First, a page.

Understanding Male Infertility and Treatment
14 December 2022
14 December 2022
Please take heart that experiencing male infertility doesn’t mean there aren’t options for you to conceive. Some of the male infertility treatment options available to you may include , surgery, , or even . We receive lots of questions about male factor infertility, so in this blog post, we’ll answer some of the common questions we hear about male infertility and share information about male infertility treatment options.
Male fertility problems are common, affecting about 1 in 20 men. We know that 30% of fertility issues are due to , 30% are due to male factor infertility, 30% are due to a combination of female and male factor infertility, and 10% are due to unexplained fertility, where a cause for infertility cannot be found. As people are increasingly choosing to postpone parenthood into their mid-late 30s and 40s, women often experience infertility due to their age. Female fertility naturally begins to decline at 30 years of age, with a sharp decline after 35 years of age. In comparison, male fertility declines much more gradually than female fertility. The odds of being infertile for men do increase with age. Men older than 40 years of age are more likely to experience male infertility but many remain fertile into older age.
In men, increasing age is associated with a number of changes in their reproductive system. Some of these changes include:
Male infertility can be caused by any number of factors, including genetic abnormalities, hormone problems, or damage to the testes. As a result, there is a failure to produce enough sperm. Some problems develop before puberty and others in adulthood.
Several factors can contribute to male infertility, including medical issues (including heritable and non-heritable diseases), lifestyle and environmental exposures.
Some of the common medical issues that are causes of male infertility include:
Sexually transmitted infections e.g. Gonorrhea, Chlamydia, Ureaplasma urealyticum,Trichomonas vaginalis, Human Immunodeficiency Virus (HIV) Idiopathic - unexplained infertility.
Numerous chemicals and toxins have been suggested to contribute to male infertility, some acting to disrupt the hormonal balance that drives sperm production.
This wide range of chemicals and toxins include various pesticides, insecticides, fungicides, metals, additives, and contaminants commonly found in food and personal care products. Smoking definitely damages sperm and excessive alcohol consumption can also contribute to male infertility.
There are things you can do today that can have a positive impact on your reproductive health. There is strong evidence for some of these strategies (e.g. quitting smoking) while for others the evidence is weaker but the ‘precautionary principle’ would be to take action ‘just in case’. And positive lifestyle changes add up ... so doing many as possible is ‘the way to go’.
Men with fertility concerns, or bothered by such symptoms require a holistic review of their health This often begins with the GP and then further investigation by a in male reproductive health. If you’re experiencing difficulties conceiving, it is recommended that you see a .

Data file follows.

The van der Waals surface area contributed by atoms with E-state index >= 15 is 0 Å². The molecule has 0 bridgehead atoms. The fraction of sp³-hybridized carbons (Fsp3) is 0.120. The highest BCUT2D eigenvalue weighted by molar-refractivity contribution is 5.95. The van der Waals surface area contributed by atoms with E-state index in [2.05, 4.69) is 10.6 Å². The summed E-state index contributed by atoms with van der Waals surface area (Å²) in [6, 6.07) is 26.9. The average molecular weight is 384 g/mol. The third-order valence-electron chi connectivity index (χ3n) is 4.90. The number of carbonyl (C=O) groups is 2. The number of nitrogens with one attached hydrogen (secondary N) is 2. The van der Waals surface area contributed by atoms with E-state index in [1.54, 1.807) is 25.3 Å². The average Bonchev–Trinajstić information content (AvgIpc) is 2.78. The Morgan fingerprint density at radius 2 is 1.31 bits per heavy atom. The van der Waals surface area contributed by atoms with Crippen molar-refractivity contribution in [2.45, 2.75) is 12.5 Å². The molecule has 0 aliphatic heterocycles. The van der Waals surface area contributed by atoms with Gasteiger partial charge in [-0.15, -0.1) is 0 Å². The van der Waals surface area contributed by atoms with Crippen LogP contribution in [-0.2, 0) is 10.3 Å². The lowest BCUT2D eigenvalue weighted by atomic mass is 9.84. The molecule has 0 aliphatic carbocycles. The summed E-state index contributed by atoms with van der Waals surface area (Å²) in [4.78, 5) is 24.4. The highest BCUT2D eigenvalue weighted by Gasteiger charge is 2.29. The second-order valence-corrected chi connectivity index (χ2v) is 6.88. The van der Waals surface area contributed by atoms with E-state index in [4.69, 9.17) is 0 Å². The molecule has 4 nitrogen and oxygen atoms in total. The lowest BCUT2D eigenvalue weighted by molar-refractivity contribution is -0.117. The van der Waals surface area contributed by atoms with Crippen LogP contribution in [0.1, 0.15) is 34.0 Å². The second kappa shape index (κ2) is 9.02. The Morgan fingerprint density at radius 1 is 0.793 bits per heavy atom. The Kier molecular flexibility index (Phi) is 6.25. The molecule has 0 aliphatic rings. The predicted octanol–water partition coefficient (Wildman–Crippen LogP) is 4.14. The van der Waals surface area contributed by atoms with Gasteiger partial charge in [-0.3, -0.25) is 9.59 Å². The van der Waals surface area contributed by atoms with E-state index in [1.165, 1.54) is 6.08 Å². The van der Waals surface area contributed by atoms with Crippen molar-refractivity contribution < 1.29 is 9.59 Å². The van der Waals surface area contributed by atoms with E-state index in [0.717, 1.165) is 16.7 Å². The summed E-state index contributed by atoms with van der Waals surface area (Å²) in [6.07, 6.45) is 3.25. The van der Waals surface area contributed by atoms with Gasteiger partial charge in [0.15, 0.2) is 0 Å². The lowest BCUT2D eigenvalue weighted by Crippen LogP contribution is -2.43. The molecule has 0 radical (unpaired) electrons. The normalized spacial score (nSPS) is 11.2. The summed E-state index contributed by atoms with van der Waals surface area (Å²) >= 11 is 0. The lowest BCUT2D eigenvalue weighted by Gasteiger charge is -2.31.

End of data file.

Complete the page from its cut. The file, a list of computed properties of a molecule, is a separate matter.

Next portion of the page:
Male infertility treatment options include:
Sperm cryopreservation, more commonly known as , is used to preserve male fertility. This treatment is recommended for individuals who are about to undergo treatments that may compromise their fertility, such as chemotherapy, radiation therapy, vasectomy, or gender affirmation surgery. It is also recommended for people that are planning on postponing parenthood.
is a specialized in vitro fertilisation (IVF) technique that involves the injection of a single sperm into an egg. This treatment is suitable for individuals with abnormalities in sperm morphology, motility, and sperm count. ICSI was designed to treat male factor infertility.
involves the injection of washed sperm (healthy sperm that have been separated from mucus and non-motile sperm in the semen) directly into the uterus via a catheter. This technique allows the sperm to bypass the cervix, which can be difficult to penetrate if the sperm have low motility. IUI is only a male infertility treatment option for people that have a good sperm count and sperm quality but have low sperm motility.
Monash IVF recognises the psychological impact of fertility difficulties. Individuals may experience heightened levels of stress, depression, guilt, and anxiety - which can in turn affect sexual desire and function. We offer for individuals and couples, which may assist you on your reproductive journey. If you’re experiencing male factor infertility, you’re not alone. There are experts that can help you. You can find a Monash IVF Fertility Specialist closest to you
The key to successful conception starts with developing a treatment plan that is tailored to you. At Monash IVF, you’ll begin your reproductive journey with an , carried out by one of our experienced Once we have an overview of your medical history and, if applicable, your partner’s medical history, we will undertake a to assess your fertility and identify any abnormalities. Using this information, your fertility specialist will then design a tailored treatment plan to give you the best chance of conception.
Monash IVF has been providing leading fertility services for 50+ years. We have clinics across Australia and have helped bring more than 50,000 babies into the world. , or book a to discuss your questions, concerns, and treatment options with a fertility expert.